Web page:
I participated in the AMS Climate Diversity Workshop in May 2017, and I was given so much support and access to such amazing resources that I have since delivered a climate-based module to 40 undergraduate students at my Minority Serving Institute (August 2017- July 2018).
My first experience with AMS was in 1996 when I was selected to participate in the Maury Project. This amazing professional development completely changed the trajectory of my career. Thanks to my participation in that first AMS educational opportunity I have been around the world, literally, learning and teaching about oceans, atmosphere, and climate.
Every spring and summer storms would come rolling across north Texas and I couldn’t get enough of it. The plan was simple: go to school and become a meteorologist, but things changed after 9/11. Being raised in a military family, I felt a need to serve my country, but still wanted pursue my dreams.
Kirk Bryan Jr
...As I look back I am deeply grateful for the opportunities I have had to work with the AMS in various ways. In one meeting I remember we initiated the Journal of Climate, which has turned out to be pretty important to my friends still doing research.
My father was a pilot and taught me about weather from a very young age. My mother was a scientist who also fostered a positive environment for a young girl interested in a STEM field.
I didn't have an "event" that created my AMS story. I just love learning! I enjoy the field of atmospheric science because it is an array of sciences all combined together!
Dianna M. Francisco
For my 7th grade science project, I watched the weather forecast on two main local TV channels and compared their 24-hour forecasts.
Oladiran Abimbola Johnson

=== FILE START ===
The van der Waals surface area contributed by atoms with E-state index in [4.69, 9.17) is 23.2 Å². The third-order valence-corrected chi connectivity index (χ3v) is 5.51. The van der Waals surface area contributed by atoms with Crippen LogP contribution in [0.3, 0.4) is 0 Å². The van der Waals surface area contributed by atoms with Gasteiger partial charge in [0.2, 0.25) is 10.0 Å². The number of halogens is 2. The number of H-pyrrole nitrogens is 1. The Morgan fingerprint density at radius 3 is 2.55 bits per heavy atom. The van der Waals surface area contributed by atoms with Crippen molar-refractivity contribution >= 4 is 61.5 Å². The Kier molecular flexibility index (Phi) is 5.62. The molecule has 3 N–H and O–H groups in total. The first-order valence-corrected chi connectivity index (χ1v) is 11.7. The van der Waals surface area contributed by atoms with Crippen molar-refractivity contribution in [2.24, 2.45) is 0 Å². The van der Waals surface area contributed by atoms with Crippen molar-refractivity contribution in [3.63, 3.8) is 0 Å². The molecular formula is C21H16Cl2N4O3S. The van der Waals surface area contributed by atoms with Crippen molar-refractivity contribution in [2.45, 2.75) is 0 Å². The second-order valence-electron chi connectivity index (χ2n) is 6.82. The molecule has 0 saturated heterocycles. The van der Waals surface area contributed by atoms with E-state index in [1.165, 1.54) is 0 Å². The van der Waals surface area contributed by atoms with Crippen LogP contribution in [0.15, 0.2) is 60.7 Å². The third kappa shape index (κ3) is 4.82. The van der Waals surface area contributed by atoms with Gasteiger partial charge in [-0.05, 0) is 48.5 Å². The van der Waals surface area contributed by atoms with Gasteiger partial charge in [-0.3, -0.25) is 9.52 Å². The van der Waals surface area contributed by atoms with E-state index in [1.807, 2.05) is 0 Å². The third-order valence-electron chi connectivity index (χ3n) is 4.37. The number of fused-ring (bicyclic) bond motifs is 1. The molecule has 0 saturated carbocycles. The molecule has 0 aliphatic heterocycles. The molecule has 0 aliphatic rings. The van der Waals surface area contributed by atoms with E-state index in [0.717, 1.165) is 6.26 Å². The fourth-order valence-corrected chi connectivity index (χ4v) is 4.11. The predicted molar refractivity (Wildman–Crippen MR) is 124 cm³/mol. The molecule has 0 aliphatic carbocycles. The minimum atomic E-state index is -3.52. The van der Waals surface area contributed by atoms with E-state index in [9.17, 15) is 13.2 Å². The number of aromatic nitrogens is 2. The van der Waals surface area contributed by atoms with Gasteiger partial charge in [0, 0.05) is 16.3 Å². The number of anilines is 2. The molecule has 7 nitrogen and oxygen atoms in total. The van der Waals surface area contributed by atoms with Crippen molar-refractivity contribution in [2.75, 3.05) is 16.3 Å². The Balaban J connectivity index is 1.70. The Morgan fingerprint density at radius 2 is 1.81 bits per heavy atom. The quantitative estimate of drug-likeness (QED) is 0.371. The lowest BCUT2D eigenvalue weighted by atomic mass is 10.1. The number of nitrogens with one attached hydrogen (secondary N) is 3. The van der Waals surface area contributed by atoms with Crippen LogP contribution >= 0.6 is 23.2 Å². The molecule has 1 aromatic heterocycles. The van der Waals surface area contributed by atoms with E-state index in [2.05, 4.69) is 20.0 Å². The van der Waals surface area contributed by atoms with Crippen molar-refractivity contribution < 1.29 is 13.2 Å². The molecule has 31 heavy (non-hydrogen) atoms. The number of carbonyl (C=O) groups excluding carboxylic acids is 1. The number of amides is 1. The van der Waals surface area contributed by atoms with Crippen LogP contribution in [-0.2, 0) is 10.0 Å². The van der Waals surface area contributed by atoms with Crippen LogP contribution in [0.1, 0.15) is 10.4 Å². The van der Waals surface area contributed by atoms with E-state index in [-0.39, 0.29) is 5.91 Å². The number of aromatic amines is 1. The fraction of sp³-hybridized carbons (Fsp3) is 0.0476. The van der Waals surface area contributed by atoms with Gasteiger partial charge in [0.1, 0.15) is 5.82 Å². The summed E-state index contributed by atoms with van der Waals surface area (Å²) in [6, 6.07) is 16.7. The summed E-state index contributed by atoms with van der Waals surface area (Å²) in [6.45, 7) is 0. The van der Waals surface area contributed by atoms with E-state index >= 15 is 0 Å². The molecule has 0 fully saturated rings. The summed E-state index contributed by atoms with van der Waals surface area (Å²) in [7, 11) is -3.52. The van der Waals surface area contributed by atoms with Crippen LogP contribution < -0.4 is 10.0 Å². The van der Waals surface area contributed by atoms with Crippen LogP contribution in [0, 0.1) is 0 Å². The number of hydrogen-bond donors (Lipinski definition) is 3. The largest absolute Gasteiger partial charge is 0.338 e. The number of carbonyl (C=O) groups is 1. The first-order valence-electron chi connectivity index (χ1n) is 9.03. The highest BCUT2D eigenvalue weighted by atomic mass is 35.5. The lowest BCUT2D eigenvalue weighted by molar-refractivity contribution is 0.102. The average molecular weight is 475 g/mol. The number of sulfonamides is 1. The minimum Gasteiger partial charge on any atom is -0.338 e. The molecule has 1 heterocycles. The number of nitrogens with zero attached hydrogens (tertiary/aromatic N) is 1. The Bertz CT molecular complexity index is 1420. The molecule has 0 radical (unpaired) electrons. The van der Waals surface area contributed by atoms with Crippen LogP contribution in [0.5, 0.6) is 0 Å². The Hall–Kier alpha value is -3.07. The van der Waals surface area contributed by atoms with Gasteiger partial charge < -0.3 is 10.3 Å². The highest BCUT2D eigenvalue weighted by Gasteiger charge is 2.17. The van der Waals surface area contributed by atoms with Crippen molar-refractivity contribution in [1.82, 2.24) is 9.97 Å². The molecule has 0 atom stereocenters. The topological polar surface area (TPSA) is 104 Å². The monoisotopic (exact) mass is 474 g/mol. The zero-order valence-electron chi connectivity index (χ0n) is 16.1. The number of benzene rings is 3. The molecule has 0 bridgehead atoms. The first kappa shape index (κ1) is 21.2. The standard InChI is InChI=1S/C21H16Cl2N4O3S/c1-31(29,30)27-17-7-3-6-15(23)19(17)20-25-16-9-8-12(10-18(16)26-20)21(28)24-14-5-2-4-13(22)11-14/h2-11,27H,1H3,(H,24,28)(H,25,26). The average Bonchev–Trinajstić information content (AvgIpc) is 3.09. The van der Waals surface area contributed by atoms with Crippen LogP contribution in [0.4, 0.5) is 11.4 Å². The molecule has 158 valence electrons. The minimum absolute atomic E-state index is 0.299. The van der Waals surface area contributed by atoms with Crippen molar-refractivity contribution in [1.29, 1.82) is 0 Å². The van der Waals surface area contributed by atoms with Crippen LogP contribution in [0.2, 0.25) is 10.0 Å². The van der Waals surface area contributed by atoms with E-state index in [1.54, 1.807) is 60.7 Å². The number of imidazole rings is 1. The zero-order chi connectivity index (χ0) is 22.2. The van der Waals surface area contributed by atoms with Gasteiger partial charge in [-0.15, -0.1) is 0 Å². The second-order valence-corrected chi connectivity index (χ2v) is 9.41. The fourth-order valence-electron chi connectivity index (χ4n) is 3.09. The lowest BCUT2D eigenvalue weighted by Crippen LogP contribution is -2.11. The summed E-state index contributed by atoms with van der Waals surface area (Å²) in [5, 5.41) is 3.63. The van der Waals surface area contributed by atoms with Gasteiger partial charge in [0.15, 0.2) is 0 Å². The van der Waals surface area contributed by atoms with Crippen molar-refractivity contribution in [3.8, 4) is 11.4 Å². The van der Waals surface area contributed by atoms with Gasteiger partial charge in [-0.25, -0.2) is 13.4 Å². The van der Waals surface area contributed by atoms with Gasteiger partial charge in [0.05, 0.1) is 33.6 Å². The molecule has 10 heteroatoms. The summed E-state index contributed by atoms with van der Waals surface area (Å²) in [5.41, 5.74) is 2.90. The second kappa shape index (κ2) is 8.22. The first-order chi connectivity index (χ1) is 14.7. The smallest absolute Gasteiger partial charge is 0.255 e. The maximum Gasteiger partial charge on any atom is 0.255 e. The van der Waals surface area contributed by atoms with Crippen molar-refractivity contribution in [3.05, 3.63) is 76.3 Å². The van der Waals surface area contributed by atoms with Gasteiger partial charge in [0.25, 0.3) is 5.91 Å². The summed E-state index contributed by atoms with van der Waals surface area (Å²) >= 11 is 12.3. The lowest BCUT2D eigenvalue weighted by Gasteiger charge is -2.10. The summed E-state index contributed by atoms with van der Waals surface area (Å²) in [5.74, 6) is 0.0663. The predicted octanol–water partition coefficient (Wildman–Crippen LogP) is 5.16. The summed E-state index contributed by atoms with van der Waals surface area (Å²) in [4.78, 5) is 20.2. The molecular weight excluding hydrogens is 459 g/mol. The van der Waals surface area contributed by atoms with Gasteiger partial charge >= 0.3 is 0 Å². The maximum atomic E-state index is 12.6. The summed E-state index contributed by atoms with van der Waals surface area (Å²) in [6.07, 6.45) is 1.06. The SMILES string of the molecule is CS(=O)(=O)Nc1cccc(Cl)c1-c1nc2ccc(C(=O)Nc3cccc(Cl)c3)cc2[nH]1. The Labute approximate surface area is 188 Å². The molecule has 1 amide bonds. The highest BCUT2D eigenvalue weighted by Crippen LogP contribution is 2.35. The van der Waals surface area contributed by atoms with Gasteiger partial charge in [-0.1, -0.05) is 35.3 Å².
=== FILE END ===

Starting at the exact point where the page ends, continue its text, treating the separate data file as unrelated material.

It was my undergraduate professors, Prof. A. A. Balogun and Prof. (that time Dr.) O. O. Jegede that got me interested in meteorology/weather/atmospheric physics.
I have a vivid memory of watching the storm that spawned the Catoosa tornado as it tracked east of town. The base of that storm was perfectly flat and dark as night.
The "event" that got me interested in weather was my Physical Oceanography oral exam in graduate school for marine biology in the mid-70s.
My dad helped me set up a weather station when I was 9 years old, kept daily records of temperature and rainfall through high school.
Looking back and moving forward: this is the science of weather, water, and climate, from 100 years ago to the present day.
The Bulletin of the American Meteorological Society has led the advancement of weather, water, and climate science since its first issue in 1920. For 2020, we are in the process of making every issue free and available online from cover to cover. Find out how you can help, and explore the BAMS archives.
A Century of Progress in Atmospheric and Related Sciences: Celebrating the American Meteorological Society Centennial celebrates 100 years of scientific research in the areas covered by AMS publications. The monograph will consist of around 27 articles, which together will review 100 years of progress in key fundamental areas of research and the grand challenges in those areas of research in the coming decades.
The Centennial Campaign
We're building the next 100 years of AMS. With your support, just imagine what we will accomplish next.
By funding initiatives like student travel grants, science education programs, cross-discipline collaboration efforts, and scholarships, your contribution will help us advance science in the next century and empower the next generation of scientists to change the world.
Last year, AMS gave out 40 scholarships and fellowships to promising students from all across the country.